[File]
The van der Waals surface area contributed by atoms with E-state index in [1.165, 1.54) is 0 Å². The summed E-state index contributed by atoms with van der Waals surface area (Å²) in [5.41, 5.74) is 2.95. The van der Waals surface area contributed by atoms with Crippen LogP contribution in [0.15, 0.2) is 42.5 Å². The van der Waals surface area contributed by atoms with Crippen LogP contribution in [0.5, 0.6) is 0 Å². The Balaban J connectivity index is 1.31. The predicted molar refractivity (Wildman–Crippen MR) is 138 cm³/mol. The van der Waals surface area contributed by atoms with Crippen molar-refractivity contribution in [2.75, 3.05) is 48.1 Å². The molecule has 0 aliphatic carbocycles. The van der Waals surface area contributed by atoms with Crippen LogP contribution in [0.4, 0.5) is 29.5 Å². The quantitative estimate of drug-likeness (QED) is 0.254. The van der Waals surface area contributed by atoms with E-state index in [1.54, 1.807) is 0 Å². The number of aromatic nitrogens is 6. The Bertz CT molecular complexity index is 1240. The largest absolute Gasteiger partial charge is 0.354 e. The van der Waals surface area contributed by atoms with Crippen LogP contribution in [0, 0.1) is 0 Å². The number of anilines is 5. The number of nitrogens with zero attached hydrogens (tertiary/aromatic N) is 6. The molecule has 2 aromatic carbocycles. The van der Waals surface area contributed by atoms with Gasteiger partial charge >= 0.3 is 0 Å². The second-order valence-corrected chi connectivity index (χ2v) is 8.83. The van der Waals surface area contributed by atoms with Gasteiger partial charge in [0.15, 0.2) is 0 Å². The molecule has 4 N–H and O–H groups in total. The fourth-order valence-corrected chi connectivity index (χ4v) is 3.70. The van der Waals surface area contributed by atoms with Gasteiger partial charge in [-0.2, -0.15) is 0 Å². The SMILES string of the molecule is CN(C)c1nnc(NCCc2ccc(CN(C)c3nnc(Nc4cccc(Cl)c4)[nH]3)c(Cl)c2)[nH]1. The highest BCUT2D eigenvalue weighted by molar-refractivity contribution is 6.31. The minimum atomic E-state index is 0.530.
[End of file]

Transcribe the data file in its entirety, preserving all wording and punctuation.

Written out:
The van der Waals surface area contributed by atoms with E-state index in [1.165, 1.54) is 0 Å². The summed E-state index contributed by atoms with van der Waals surface area (Å²) in [5.41, 5.74) is 2.95. The van der Waals surface area contributed by atoms with Crippen LogP contribution in [0.15, 0.2) is 42.5 Å². The van der Waals surface area contributed by atoms with Crippen LogP contribution in [0.5, 0.6) is 0 Å². The Balaban J connectivity index is 1.31. The predicted molar refractivity (Wildman–Crippen MR) is 138 cm³/mol. The van der Waals surface area contributed by atoms with Crippen molar-refractivity contribution in [2.75, 3.05) is 48.1 Å². The molecule has 0 aliphatic carbocycles. The van der Waals surface area contributed by atoms with Crippen LogP contribution in [0.4, 0.5) is 29.5 Å². The quantitative estimate of drug-likeness (QED) is 0.254. The van der Waals surface area contributed by atoms with E-state index in [1.54, 1.807) is 0 Å². The number of aromatic nitrogens is 6. The Bertz CT molecular complexity index is 1240. The largest absolute Gasteiger partial charge is 0.354 e. The van der Waals surface area contributed by atoms with Crippen LogP contribution in [0, 0.1) is 0 Å². The number of anilines is 5. The number of nitrogens with zero attached hydrogens (tertiary/aromatic N) is 6. The molecule has 2 aromatic carbocycles. The van der Waals surface area contributed by atoms with Gasteiger partial charge >= 0.3 is 0 Å². The second-order valence-corrected chi connectivity index (χ2v) is 8.83. The van der Waals surface area contributed by atoms with Gasteiger partial charge in [0.15, 0.2) is 0 Å². The molecule has 4 N–H and O–H groups in total. The fourth-order valence-corrected chi connectivity index (χ4v) is 3.70. The van der Waals surface area contributed by atoms with Gasteiger partial charge in [-0.2, -0.15) is 0 Å². The SMILES string of the molecule is CN(C)c1nnc(NCCc2ccc(CN(C)c3nnc(Nc4cccc(Cl)c4)[nH]3)c(Cl)c2)[nH]1. The highest BCUT2D eigenvalue weighted by molar-refractivity contribution is 6.31. The minimum atomic E-state index is 0.530.